• Social interactionists stress
  • the importance of a childs interactions with
    parents and other caregivers
  • the importance of motherese
  • contributions of context and world knowledge
    and
  • the importance of goals
  • Glew (1998) claims that learners have to be
    pushed in their negotiation of
  • meaning to produce comprehensible output. The
    classroom context needs to
  • provide adequate opportunities for target
    language use to allow learners to
  • develop competence in the target language.

17
Social Interactionist Theory (Continued)
  • Comprehensible output provides opportunities for
    contextualized, meaningful use of language.
  • Social interactionists believe that
  • Human language emerged from the social role that
    language plays in human interaction
  • The environment plays a key role in language
    development
  • Adults in the childs linguistic environment are
    viewed as instrumental in language acquisition.
  • Social interactions are the key element in
    language processing and input from social
    interactions provides a model for negotiation
    opportunities.

18
Krashens Five Hypotheses for Second Language
Acquisition
  • The Acquisition-Learning Hypothesis
    claims that we have two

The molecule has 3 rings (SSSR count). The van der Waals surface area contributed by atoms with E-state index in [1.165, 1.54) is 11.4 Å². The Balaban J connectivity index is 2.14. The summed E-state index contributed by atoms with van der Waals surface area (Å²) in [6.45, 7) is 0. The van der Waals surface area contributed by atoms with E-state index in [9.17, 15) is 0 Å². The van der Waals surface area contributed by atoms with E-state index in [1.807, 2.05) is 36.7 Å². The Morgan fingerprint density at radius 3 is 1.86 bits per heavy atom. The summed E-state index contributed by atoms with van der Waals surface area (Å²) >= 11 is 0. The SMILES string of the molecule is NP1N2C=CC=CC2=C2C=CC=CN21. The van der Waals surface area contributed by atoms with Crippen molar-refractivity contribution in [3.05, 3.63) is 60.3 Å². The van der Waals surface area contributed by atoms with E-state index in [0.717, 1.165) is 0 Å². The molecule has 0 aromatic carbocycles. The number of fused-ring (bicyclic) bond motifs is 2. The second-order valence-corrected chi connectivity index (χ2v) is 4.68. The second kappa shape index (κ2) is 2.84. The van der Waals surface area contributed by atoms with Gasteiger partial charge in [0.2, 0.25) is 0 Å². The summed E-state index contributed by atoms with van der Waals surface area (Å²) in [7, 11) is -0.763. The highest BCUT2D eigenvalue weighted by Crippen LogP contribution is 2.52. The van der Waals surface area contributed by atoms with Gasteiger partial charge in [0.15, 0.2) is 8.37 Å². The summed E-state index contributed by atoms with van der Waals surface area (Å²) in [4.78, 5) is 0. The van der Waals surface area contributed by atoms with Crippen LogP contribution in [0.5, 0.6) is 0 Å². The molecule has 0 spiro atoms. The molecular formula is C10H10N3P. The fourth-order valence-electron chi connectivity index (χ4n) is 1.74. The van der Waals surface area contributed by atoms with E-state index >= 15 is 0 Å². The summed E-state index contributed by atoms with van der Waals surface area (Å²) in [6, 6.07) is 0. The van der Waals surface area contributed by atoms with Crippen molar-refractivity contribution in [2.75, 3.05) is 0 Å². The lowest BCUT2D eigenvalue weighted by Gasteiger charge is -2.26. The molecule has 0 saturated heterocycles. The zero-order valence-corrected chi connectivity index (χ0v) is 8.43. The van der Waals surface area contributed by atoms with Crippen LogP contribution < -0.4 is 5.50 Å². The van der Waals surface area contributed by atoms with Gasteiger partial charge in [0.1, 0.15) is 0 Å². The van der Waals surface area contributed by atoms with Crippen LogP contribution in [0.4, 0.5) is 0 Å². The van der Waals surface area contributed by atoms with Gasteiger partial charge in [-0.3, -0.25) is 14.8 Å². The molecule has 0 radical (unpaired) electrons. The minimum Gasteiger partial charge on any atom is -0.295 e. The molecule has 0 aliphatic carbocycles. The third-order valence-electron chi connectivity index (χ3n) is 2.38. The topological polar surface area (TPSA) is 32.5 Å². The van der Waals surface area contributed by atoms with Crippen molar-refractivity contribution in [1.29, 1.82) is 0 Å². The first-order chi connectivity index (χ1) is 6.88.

• independent ways of developing
    language ability
  • Language Acquisition is a subconscious process.
    It occurs very naturally in a non-threatening
    environment. The research strongly supports the
    view that both children and adults can
    subconsciously acquire languages.
  • Language Learning is what occurs at school in an
    academic setting. It is a conscious process. When
    we talk about rules and grammar of language, we
    are usually talking about learning.
  • The Natural Order Hypothesis claims
    that we acquire parts of a language
  • in a predictable order. Some
    grammatical items tend to come earlier in
  • the acquisition than others. For
    example, the ing progressive is acquired
  • fairly early in first language
    acquisition, while third person singular s is
  • acquired later.

19
Krashens Five Hypotheses (Continued)
  • The Monitor Hypothesis attempts to explain
    how acquisition and learning are used. Language
    is normally produced using our acquired